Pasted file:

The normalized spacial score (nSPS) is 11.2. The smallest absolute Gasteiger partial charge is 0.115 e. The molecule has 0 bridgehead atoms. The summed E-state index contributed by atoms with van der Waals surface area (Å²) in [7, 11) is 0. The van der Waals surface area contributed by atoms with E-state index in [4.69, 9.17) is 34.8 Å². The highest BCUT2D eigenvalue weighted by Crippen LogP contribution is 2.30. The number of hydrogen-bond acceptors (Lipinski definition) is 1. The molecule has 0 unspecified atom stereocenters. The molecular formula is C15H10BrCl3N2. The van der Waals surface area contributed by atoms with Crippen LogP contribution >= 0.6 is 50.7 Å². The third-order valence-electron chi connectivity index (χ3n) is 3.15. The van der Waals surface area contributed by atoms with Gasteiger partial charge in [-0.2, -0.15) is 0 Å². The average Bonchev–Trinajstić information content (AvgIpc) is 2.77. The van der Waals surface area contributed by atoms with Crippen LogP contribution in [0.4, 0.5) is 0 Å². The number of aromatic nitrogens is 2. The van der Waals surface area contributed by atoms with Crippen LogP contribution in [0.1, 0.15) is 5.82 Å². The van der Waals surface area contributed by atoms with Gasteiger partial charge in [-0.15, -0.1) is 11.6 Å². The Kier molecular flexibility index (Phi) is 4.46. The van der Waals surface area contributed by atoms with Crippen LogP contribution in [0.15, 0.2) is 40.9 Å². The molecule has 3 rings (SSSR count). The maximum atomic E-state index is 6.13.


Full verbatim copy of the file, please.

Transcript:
The normalized spacial score (nSPS) is 11.2. The smallest absolute Gasteiger partial charge is 0.115 e. The molecule has 0 bridgehead atoms. The summed E-state index contributed by atoms with van der Waals surface area (Å²) in [7, 11) is 0. The van der Waals surface area contributed by atoms with E-state index in [4.69, 9.17) is 34.8 Å². The highest BCUT2D eigenvalue weighted by Crippen LogP contribution is 2.30. The number of hydrogen-bond acceptors (Lipinski definition) is 1. The molecule has 0 unspecified atom stereocenters. The molecular formula is C15H10BrCl3N2. The van der Waals surface area contributed by atoms with Crippen LogP contribution >= 0.6 is 50.7 Å². The third-order valence-electron chi connectivity index (χ3n) is 3.15. The van der Waals surface area contributed by atoms with Gasteiger partial charge in [-0.2, -0.15) is 0 Å². The average Bonchev–Trinajstić information content (AvgIpc) is 2.77. The van der Waals surface area contributed by atoms with Crippen LogP contribution in [0.4, 0.5) is 0 Å². The number of aromatic nitrogens is 2. The van der Waals surface area contributed by atoms with Crippen LogP contribution in [0.1, 0.15) is 5.82 Å². The van der Waals surface area contributed by atoms with Gasteiger partial charge in [-0.15, -0.1) is 11.6 Å². The Kier molecular flexibility index (Phi) is 4.46. The van der Waals surface area contributed by atoms with Crippen LogP contribution in [0.15, 0.2) is 40.9 Å². The molecule has 3 rings (SSSR count). The maximum atomic E-state index is 6.13.